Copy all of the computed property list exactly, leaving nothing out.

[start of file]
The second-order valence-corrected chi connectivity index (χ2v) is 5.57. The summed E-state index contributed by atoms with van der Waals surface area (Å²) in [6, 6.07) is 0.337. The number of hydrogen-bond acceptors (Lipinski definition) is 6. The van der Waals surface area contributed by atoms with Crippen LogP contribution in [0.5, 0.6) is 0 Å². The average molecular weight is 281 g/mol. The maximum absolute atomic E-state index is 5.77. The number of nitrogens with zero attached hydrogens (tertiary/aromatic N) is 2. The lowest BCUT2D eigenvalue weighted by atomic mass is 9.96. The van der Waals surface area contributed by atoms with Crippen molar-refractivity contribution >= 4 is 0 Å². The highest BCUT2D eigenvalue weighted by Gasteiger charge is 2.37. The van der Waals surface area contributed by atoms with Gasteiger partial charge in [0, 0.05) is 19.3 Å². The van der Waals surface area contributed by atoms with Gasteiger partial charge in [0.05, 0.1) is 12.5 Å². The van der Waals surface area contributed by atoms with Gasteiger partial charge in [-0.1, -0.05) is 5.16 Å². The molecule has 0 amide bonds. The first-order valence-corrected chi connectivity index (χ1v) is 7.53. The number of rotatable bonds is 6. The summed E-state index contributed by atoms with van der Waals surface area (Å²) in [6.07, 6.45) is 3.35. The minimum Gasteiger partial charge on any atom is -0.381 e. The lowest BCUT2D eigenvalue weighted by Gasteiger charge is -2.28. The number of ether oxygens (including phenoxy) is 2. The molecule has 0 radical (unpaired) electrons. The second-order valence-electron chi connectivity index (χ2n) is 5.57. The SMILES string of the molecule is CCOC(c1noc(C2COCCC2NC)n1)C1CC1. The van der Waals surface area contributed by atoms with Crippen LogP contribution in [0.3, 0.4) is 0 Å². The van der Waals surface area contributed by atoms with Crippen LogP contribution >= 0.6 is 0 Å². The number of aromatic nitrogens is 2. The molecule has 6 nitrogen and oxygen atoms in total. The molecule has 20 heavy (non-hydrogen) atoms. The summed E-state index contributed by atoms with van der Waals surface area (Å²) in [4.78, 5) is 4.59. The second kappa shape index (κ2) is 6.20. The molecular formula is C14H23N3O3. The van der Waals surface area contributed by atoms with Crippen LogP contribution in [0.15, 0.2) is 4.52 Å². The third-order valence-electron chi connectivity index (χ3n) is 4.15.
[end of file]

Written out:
The second-order valence-corrected chi connectivity index (χ2v) is 5.57. The summed E-state index contributed by atoms with van der Waals surface area (Å²) in [6, 6.07) is 0.337. The number of hydrogen-bond acceptors (Lipinski definition) is 6. The van der Waals surface area contributed by atoms with Crippen LogP contribution in [0.5, 0.6) is 0 Å². The average molecular weight is 281 g/mol. The maximum absolute atomic E-state index is 5.77. The number of nitrogens with zero attached hydrogens (tertiary/aromatic N) is 2. The lowest BCUT2D eigenvalue weighted by atomic mass is 9.96. The van der Waals surface area contributed by atoms with Crippen molar-refractivity contribution >= 4 is 0 Å². The highest BCUT2D eigenvalue weighted by Gasteiger charge is 2.37. The van der Waals surface area contributed by atoms with Gasteiger partial charge in [0, 0.05) is 19.3 Å². The van der Waals surface area contributed by atoms with Gasteiger partial charge in [0.05, 0.1) is 12.5 Å². The van der Waals surface area contributed by atoms with Gasteiger partial charge in [-0.1, -0.05) is 5.16 Å². The molecule has 0 amide bonds. The first-order valence-corrected chi connectivity index (χ1v) is 7.53. The number of rotatable bonds is 6. The summed E-state index contributed by atoms with van der Waals surface area (Å²) in [6.07, 6.45) is 3.35. The minimum Gasteiger partial charge on any atom is -0.381 e. The lowest BCUT2D eigenvalue weighted by Gasteiger charge is -2.28. The number of ether oxygens (including phenoxy) is 2. The molecule has 0 radical (unpaired) electrons. The second-order valence-electron chi connectivity index (χ2n) is 5.57. The SMILES string of the molecule is CCOC(c1noc(C2COCCC2NC)n1)C1CC1. The van der Waals surface area contributed by atoms with Crippen LogP contribution in [0.3, 0.4) is 0 Å². The van der Waals surface area contributed by atoms with Crippen LogP contribution >= 0.6 is 0 Å². The number of aromatic nitrogens is 2. The molecule has 6 nitrogen and oxygen atoms in total. The molecule has 20 heavy (non-hydrogen) atoms. The summed E-state index contributed by atoms with van der Waals surface area (Å²) in [4.78, 5) is 4.59. The second kappa shape index (κ2) is 6.20. The molecular formula is C14H23N3O3. The van der Waals surface area contributed by atoms with Crippen LogP contribution in [0.15, 0.2) is 4.52 Å². The third-order valence-electron chi connectivity index (χ3n) is 4.15.